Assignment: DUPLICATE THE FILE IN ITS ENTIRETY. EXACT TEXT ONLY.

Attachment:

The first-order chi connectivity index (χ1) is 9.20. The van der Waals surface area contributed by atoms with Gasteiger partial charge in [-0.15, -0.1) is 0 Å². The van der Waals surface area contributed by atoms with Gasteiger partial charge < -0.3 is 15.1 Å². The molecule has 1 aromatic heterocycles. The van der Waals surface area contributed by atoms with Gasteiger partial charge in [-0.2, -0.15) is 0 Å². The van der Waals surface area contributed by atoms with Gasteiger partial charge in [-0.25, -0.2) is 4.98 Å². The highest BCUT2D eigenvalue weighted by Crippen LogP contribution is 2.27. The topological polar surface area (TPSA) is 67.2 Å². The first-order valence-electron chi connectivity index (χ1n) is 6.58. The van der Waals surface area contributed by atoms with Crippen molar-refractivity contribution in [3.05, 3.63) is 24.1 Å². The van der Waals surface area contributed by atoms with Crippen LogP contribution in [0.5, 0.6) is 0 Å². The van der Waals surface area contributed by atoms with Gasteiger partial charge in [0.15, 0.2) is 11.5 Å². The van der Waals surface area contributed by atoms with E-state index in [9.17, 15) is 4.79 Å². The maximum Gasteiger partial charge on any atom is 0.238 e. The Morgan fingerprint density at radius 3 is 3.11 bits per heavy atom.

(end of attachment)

The first-order chi connectivity index (χ1) is 9.20. The van der Waals surface area contributed by atoms with Gasteiger partial charge in [-0.15, -0.1) is 0 Å². The van der Waals surface area contributed by atoms with Gasteiger partial charge < -0.3 is 15.1 Å². The molecule has 1 aromatic heterocycles. The van der Waals surface area contributed by atoms with Gasteiger partial charge in [-0.2, -0.15) is 0 Å². The van der Waals surface area contributed by atoms with Gasteiger partial charge in [-0.25, -0.2) is 4.98 Å². The highest BCUT2D eigenvalue weighted by Crippen LogP contribution is 2.27. The topological polar surface area (TPSA) is 67.2 Å². The first-order valence-electron chi connectivity index (χ1n) is 6.58. The van der Waals surface area contributed by atoms with Crippen molar-refractivity contribution in [3.05, 3.63) is 24.1 Å². The van der Waals surface area contributed by atoms with Crippen LogP contribution in [0.5, 0.6) is 0 Å². The van der Waals surface area contributed by atoms with Gasteiger partial charge in [0.15, 0.2) is 11.5 Å². The van der Waals surface area contributed by atoms with E-state index in [9.17, 15) is 4.79 Å². The maximum Gasteiger partial charge on any atom is 0.238 e. The Morgan fingerprint density at radius 3 is 3.11 bits per heavy atom.